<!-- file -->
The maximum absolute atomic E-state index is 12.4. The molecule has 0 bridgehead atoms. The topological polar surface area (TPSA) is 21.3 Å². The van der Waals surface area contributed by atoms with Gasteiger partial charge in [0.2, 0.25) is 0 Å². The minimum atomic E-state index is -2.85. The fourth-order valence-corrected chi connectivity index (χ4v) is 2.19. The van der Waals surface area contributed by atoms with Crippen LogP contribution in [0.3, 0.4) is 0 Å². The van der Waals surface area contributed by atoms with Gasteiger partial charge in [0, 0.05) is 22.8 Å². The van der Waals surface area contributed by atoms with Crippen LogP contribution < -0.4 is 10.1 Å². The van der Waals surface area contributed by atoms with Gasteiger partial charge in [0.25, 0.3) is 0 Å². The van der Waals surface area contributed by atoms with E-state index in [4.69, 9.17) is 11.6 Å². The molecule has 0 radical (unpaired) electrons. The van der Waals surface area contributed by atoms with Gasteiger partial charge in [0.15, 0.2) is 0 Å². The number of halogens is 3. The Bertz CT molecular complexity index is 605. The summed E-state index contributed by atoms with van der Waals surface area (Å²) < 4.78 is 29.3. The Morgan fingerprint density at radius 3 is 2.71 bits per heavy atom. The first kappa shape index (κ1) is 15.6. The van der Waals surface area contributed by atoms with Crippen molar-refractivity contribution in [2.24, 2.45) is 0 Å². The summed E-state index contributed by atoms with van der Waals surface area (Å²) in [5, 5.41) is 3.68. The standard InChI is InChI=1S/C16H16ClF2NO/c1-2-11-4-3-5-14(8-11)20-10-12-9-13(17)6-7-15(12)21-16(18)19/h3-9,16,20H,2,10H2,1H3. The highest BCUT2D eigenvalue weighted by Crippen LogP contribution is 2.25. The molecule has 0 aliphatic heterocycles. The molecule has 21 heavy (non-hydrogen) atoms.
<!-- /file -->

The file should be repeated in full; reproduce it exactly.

The maximum absolute atomic E-state index is 12.4. The molecule has 0 bridgehead atoms. The topological polar surface area (TPSA) is 21.3 Å². The van der Waals surface area contributed by atoms with Gasteiger partial charge in [0.2, 0.25) is 0 Å². The minimum atomic E-state index is -2.85. The fourth-order valence-corrected chi connectivity index (χ4v) is 2.19. The van der Waals surface area contributed by atoms with Crippen LogP contribution in [0.3, 0.4) is 0 Å². The van der Waals surface area contributed by atoms with Gasteiger partial charge in [0, 0.05) is 22.8 Å². The van der Waals surface area contributed by atoms with Crippen LogP contribution < -0.4 is 10.1 Å². The van der Waals surface area contributed by atoms with Gasteiger partial charge in [0.25, 0.3) is 0 Å². The van der Waals surface area contributed by atoms with E-state index in [4.69, 9.17) is 11.6 Å². The molecule has 0 radical (unpaired) electrons. The van der Waals surface area contributed by atoms with Gasteiger partial charge in [0.15, 0.2) is 0 Å². The number of halogens is 3. The Bertz CT molecular complexity index is 605. The summed E-state index contributed by atoms with van der Waals surface area (Å²) < 4.78 is 29.3. The Morgan fingerprint density at radius 3 is 2.71 bits per heavy atom. The first kappa shape index (κ1) is 15.6. The van der Waals surface area contributed by atoms with Crippen molar-refractivity contribution in [2.24, 2.45) is 0 Å². The summed E-state index contributed by atoms with van der Waals surface area (Å²) in [5, 5.41) is 3.68. The standard InChI is InChI=1S/C16H16ClF2NO/c1-2-11-4-3-5-14(8-11)20-10-12-9-13(17)6-7-15(12)21-16(18)19/h3-9,16,20H,2,10H2,1H3. The highest BCUT2D eigenvalue weighted by Crippen LogP contribution is 2.25. The molecule has 0 aliphatic heterocycles. The molecule has 21 heavy (non-hydrogen) atoms.